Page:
An Old Man Sees Himself
An Old Man Sees Himself
The Dial, Volume 70, Number 3
Conrad Aiken pp. 301-302
Dial Publishing Co., Inc.
Published: March, 1921
Commercial use prohibited.
AN OLD MAN SEES HIMSELF
BY CONRAD AIKEN
Solitary, before daybreak, in a garden
Dark amid the unchanging snow,
Watching the last star fading in a fountain
Whence melodies of eternal water flow,
Festus, seeing the sky-line burn and brighten
Coldly, far above the hidden sun;
Seeing the golden thread of glory unravelled
Along the wall of mountains run,
Hears in his heart a cry of bewilderment;
And turning, now here, now there --
Like one who pauses a moment before departure --
Partakes of the grace of earth and air,
Drinks of the vast blue splendour of the sky,
The mile on mile of dew-blanched grass,
The cloud-swept trees, the stones, bare cliffs of bronze;
And in the pool, as in a glass,
Ringed round with nodding asters, frosted leaf-tips,
Stoops to see his image; and behold,
How faded is the scarlet of his mantle!
His face, how changed and old! . . .
Sing now the birds; on every bough a bird sings;
Slowly at first, then fast and faster,
Till the walled garden thrills and shrills with music;
The cricket beneath the violet aster
Cries his joy to heaven as the first beam strikes him --
The foxgloves bend beneath a weight of bees;
Praise! Praise! Praise! the chorus rises,
Drowsily, happily, dumbly, sway the trees.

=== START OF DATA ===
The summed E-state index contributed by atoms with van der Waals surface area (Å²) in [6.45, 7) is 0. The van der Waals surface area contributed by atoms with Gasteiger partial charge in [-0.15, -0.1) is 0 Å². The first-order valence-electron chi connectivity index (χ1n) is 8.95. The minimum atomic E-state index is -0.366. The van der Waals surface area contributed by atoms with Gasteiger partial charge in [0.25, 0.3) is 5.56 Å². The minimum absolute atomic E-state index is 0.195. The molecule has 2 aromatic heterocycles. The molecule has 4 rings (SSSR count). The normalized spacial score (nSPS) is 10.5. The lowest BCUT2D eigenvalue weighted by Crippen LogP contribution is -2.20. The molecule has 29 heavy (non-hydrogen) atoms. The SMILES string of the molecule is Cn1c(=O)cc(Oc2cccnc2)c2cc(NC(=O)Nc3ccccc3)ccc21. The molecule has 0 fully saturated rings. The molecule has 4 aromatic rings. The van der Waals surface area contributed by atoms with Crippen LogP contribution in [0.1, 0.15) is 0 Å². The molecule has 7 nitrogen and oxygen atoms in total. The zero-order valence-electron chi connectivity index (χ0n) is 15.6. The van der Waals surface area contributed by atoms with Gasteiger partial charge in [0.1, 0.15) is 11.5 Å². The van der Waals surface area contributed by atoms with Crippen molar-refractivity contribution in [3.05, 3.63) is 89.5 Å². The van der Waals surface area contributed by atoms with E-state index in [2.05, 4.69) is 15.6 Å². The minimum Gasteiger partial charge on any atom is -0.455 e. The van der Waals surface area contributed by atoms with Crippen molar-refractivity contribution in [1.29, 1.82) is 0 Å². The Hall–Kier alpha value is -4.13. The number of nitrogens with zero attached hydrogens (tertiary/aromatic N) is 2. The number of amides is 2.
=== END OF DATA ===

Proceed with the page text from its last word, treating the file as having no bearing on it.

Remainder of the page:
Fades the star in the mountain, and the sun comes.
How motionless stands Festus there!
A red leaf, falling slowly to meet a red leaf
That rises out of the infinite to the air,
Floats, is turned by the wind about its image . . .
Ah Festus, is this you,
This ruin of man about whom leaves fall coldly
And asters nod their dew? . . .
Pale, phantasmal, swirls the forest of birches,
It is a dance of witch-girls white and slim;
Delicately flash their slender hands in the sunlight!
Cymbals hiss, their eyes are dim
Under the mist of hair they toss above them . . .
But Festus, turning never,
Heeding them not, nor the birds, nor the cricket shrilling,
Stares at the pool for ever,
Seeking in vain to find -- somewhere, somewhere! --
In the pool, himself, the sky? --
The slight, clear, beautiful secret of these marvels,
Of birch, birds, cricket's cry,
Blue sky, blue pool, the red leaf falling and floating,
The wall of mountains, the garden, the snow,
And one old man -- how sinister and bedraggled! --
Cawing there like a crow . . .
Instant the miracle is. He leans bewildered
Over the infinite, to search it through . . .
Loud sing the birds! On every bough a bird sings;
The cricket shrills, the day is blue.